Friday, September 28, 2001

Price squeeze forces state to limit flu shots

By James Hannah
The Associated Press

        The Ohio Health Department will buy fewer flu vaccines this year and tighten restrictions on who can get flu shots at local health departments because of a sharp increase in price, officials said Thursday.

        The cost of one dose of vaccine has jumped from $1.85 in 1999 to $4.49 this year, said department spokesman Jay Carey. Only one vaccine manufacturer bid for the Ohio contract this year, compared with two in 2000.

        “What we have is a dramatic increase in price,” Mr. Carey said. “Because of this increase in cost, ODH is not able to purchase as many doses as it has in the past and as many as it would like to.”

        The department will restrict flu shots given by local health departments to people 65 years and older or those who have chronic diseases or compromised immune systems.

        “There's not enough to hit younger people or people who are not ill,” Mr. Carey said.

        However, he said flu shots may be available to those people at doctor's offices, hospitals and pharmacies that have their own supplies of the vaccine.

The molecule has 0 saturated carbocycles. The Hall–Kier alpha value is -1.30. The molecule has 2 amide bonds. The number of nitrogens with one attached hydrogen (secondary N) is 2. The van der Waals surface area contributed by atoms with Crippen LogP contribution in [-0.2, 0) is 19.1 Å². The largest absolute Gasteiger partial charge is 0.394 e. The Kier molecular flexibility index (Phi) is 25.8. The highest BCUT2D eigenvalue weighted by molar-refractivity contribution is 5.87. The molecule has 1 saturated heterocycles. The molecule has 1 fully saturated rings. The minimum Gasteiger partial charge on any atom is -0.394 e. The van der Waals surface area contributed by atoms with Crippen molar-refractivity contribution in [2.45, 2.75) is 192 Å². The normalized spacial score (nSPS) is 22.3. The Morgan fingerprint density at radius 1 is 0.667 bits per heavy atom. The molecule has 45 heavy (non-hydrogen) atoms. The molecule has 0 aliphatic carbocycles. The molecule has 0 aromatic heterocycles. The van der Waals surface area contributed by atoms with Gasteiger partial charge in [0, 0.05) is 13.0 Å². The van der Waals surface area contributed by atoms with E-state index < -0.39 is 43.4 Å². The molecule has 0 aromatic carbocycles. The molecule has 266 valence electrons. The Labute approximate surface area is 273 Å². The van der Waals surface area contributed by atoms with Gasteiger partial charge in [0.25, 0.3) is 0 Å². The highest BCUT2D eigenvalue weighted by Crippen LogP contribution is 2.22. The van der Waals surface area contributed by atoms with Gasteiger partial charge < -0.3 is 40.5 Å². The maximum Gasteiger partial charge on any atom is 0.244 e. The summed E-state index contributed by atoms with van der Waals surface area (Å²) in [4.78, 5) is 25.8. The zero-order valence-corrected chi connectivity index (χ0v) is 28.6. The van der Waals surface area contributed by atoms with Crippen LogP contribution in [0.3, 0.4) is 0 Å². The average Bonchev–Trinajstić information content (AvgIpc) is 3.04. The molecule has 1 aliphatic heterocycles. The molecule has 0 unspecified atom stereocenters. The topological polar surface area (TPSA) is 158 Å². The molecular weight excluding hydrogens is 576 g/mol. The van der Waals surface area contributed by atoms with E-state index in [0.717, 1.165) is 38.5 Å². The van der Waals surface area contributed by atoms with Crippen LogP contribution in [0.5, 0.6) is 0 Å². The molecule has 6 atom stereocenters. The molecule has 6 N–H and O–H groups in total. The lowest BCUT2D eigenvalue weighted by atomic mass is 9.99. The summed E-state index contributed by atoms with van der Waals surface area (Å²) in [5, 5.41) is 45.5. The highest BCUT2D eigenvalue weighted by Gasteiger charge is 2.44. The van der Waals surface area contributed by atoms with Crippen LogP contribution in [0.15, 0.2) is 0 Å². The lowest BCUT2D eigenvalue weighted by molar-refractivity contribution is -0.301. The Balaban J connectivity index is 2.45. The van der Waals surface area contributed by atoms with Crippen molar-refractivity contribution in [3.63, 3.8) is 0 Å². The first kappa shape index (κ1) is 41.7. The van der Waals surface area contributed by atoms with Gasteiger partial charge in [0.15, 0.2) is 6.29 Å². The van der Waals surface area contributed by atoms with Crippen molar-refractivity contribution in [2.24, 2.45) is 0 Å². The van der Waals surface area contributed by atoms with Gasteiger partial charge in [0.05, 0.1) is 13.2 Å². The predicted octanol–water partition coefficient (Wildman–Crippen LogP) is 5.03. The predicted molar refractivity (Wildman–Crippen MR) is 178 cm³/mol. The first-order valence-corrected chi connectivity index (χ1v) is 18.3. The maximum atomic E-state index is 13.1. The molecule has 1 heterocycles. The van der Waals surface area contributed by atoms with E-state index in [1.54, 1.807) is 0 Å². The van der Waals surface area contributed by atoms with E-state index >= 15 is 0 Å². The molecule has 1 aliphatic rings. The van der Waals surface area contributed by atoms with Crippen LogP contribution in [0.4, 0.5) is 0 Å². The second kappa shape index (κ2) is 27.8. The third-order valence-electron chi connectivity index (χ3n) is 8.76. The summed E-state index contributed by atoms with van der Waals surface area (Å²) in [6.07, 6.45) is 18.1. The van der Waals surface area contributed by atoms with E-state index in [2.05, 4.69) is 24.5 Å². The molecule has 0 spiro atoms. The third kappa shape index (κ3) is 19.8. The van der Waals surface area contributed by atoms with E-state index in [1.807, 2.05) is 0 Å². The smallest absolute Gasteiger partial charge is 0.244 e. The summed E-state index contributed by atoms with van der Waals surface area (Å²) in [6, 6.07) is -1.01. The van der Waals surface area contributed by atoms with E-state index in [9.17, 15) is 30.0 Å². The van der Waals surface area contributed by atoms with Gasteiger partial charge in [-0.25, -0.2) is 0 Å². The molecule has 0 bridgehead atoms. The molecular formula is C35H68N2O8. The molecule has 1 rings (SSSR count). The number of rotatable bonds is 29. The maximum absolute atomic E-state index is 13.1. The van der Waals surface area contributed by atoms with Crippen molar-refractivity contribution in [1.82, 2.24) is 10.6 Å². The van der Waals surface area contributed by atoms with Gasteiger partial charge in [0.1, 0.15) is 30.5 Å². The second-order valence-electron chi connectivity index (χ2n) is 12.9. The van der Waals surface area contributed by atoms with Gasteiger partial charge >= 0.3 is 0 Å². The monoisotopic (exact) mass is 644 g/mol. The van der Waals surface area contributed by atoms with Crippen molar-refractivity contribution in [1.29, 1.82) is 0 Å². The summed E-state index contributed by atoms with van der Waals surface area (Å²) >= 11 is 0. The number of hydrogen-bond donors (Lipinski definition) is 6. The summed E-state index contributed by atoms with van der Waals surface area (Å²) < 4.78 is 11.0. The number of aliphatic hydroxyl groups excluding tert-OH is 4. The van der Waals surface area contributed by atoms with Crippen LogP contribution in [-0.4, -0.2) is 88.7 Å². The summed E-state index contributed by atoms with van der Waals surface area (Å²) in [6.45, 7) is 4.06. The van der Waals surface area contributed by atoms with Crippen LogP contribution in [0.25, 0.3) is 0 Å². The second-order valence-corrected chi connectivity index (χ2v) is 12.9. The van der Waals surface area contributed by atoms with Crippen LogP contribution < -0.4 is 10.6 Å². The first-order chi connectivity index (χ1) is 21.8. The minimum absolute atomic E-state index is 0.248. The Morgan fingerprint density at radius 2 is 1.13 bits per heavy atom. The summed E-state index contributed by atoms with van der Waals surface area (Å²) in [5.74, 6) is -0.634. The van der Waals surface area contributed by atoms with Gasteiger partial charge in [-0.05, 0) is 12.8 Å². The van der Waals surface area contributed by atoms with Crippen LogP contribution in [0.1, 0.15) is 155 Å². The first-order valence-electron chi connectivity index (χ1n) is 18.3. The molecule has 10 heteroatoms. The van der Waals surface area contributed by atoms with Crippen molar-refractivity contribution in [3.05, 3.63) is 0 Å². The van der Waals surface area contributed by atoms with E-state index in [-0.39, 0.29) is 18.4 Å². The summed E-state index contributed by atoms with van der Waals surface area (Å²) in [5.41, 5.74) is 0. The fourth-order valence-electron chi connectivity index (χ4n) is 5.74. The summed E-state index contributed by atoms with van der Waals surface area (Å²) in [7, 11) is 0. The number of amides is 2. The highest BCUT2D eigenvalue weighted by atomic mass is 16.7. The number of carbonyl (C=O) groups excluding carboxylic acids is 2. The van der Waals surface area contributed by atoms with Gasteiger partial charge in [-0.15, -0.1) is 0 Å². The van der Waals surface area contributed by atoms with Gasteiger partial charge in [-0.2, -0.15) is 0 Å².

Mr. Carey said the health department still encourages people age 50 to 64 to get flu shots. “But they're going to have to go to their physicians or some other provider,” he said.

        There are 140 health departments around the state, at least one in every county.

        “It certainly will have an impact on us if we're going to get fewer vaccines from the state,” said Tim Rumfield, administrator of the Pike County Health Department in rural southern Ohio. “We have a significant elderly population here. We're already getting calls.”

        Last year, the agency began ordering more vaccines from private suppliers to supplement the state vaccines so it could offer flu shots to everyone who wanted them. Mr. Rumfield said it is too late to increase the private order this year.

        Bill Wharton, spokesman for the Montgomery County health department in Dayton, said his agency receives vaccines from the state and other sources.

        “As far as I know, we're going to be OK for flu vaccines,” he said.

        Mr. Wharton said that while his agency stresses that highest-risk people receive the flu shots, it will probably offer it to others if it looks as if there will be enough vaccine.

        The flu kills about 20,000 people a year nationally. Those considered most at risk are people 65 and older or those suffering from chronic illnesses such as heart and lung disease, asthma or diabetes.


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